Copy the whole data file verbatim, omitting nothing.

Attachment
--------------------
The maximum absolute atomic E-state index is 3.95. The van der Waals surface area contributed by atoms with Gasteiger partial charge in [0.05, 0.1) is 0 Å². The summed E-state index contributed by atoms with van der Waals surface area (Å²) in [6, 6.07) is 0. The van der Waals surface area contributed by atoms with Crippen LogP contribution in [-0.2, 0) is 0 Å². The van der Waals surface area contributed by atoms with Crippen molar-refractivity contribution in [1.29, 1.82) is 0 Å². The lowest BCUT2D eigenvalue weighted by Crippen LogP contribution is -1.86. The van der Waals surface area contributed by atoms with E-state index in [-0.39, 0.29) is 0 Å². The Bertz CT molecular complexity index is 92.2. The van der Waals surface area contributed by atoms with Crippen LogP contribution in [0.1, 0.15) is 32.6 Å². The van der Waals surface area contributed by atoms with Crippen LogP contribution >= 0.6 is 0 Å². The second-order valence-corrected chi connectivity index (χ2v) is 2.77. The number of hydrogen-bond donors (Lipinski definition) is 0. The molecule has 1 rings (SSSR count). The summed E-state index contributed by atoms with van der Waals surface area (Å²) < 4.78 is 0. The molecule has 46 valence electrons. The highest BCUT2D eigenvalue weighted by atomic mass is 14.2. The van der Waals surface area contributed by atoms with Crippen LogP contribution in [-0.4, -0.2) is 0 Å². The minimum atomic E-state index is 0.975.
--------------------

The maximum absolute atomic E-state index is 3.95. The van der Waals surface area contributed by atoms with Gasteiger partial charge in [0.05, 0.1) is 0 Å². The summed E-state index contributed by atoms with van der Waals surface area (Å²) in [6, 6.07) is 0. The van der Waals surface area contributed by atoms with Crippen LogP contribution in [-0.2, 0) is 0 Å². The van der Waals surface area contributed by atoms with Crippen molar-refractivity contribution in [1.29, 1.82) is 0 Å². The lowest BCUT2D eigenvalue weighted by Crippen LogP contribution is -1.86. The van der Waals surface area contributed by atoms with E-state index in [-0.39, 0.29) is 0 Å². The Bertz CT molecular complexity index is 92.2. The van der Waals surface area contributed by atoms with Crippen LogP contribution in [0.1, 0.15) is 32.6 Å². The van der Waals surface area contributed by atoms with Crippen LogP contribution >= 0.6 is 0 Å². The second-order valence-corrected chi connectivity index (χ2v) is 2.77. The number of hydrogen-bond donors (Lipinski definition) is 0. The molecule has 1 rings (SSSR count). The summed E-state index contributed by atoms with van der Waals surface area (Å²) < 4.78 is 0. The molecule has 46 valence electrons. The highest BCUT2D eigenvalue weighted by atomic mass is 14.2. The van der Waals surface area contributed by atoms with Crippen LogP contribution in [-0.4, -0.2) is 0 Å². The minimum atomic E-state index is 0.975.